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Paphos Mosaics 8 – Narcissus

August 3, 2013


I have obtained some far better photos following my trip to Cyprus and can continue my series on the Paphos mosaics.

This beautiful mosaic recounts the myth of Narcissus who, by way of punishment following his rejection of the nymph Echo, fell in love with his own reflection. Narcissus could not stop staring at his reflection and withered away. The Gods took pity on Narcissus and turned him into the flower that has his name. The Narcissus grows near water thus allowing him to continue looking upon his reflection.

The mosaic has been partially reconstructed using pieces found in the area. The geometric pattern is modern, though it is based on similar patterns found elsewhere in the House of Dionysus.

The myth of Narcissus is a clear warning to the prideful; those who believe they are better than others will be punished.  Narcissus might have been beautiful on the outside but his arrogance, pride and self love was his downfall. I am particularly found of this myth as it demonstrates, in my opinion, that the concept of beauty being only skin deep is actually a belief that dates back thousands of years.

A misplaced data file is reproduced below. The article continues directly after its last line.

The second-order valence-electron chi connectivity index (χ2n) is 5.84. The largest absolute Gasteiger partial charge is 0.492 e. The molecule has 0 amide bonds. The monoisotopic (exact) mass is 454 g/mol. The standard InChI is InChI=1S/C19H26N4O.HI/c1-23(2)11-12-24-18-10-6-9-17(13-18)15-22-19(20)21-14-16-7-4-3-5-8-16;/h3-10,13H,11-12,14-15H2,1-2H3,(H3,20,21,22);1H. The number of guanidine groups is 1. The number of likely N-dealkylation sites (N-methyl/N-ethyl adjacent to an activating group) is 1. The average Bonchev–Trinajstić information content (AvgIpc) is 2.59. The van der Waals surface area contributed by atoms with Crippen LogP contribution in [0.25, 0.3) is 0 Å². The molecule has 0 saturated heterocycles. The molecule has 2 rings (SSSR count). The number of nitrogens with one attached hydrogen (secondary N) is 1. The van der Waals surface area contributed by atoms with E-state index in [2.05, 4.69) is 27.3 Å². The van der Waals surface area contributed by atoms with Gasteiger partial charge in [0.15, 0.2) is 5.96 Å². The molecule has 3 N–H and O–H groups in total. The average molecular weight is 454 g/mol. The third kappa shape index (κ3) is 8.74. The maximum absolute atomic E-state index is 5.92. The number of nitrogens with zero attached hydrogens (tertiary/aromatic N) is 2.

The following photos are a close up on Narcissus and his reflection:




From → Art

  1. Hi David, Loving the site – care to speculate what might have been in the top left of the frame? (Echo looking down or possibly just left blank?)

    • Hello James, I am glad you are enjoying my site and thank you for your question. It is difficult to say but having looked at some other mosaics I would suggest that it would be blank; other than the remainder of his arm. The raised arm is a particularly interesting action used in mosaics and vase paintings to indicate movement. In this particular mosaic I would suggest that it shows Narcissus’ urge to move away for sustenance. However, the observer is reminded that Narcissus cannot move as the focus of the mosaic is on Narcissus and his reflection. In addition to this the empty section would also suggest that there is a space for Narcissus to move into, if he were able to escape. The only other thought I would have is that there may have been an Eros (as with the Poseidon and Amymone) indicating his love for himself. However, there is no evidence to support this and as such is a major assumption on my part. I, therefore, believe my first suggestion is the most accurate.

      I hope that you have had a good weekend.

      Kind regards


Trackbacks & Pingbacks

  1. If it’s not Baroque, don’t fix it – Speakeasy Magazine
  2. The Paphos Mosaic Series | David Allsop Classics

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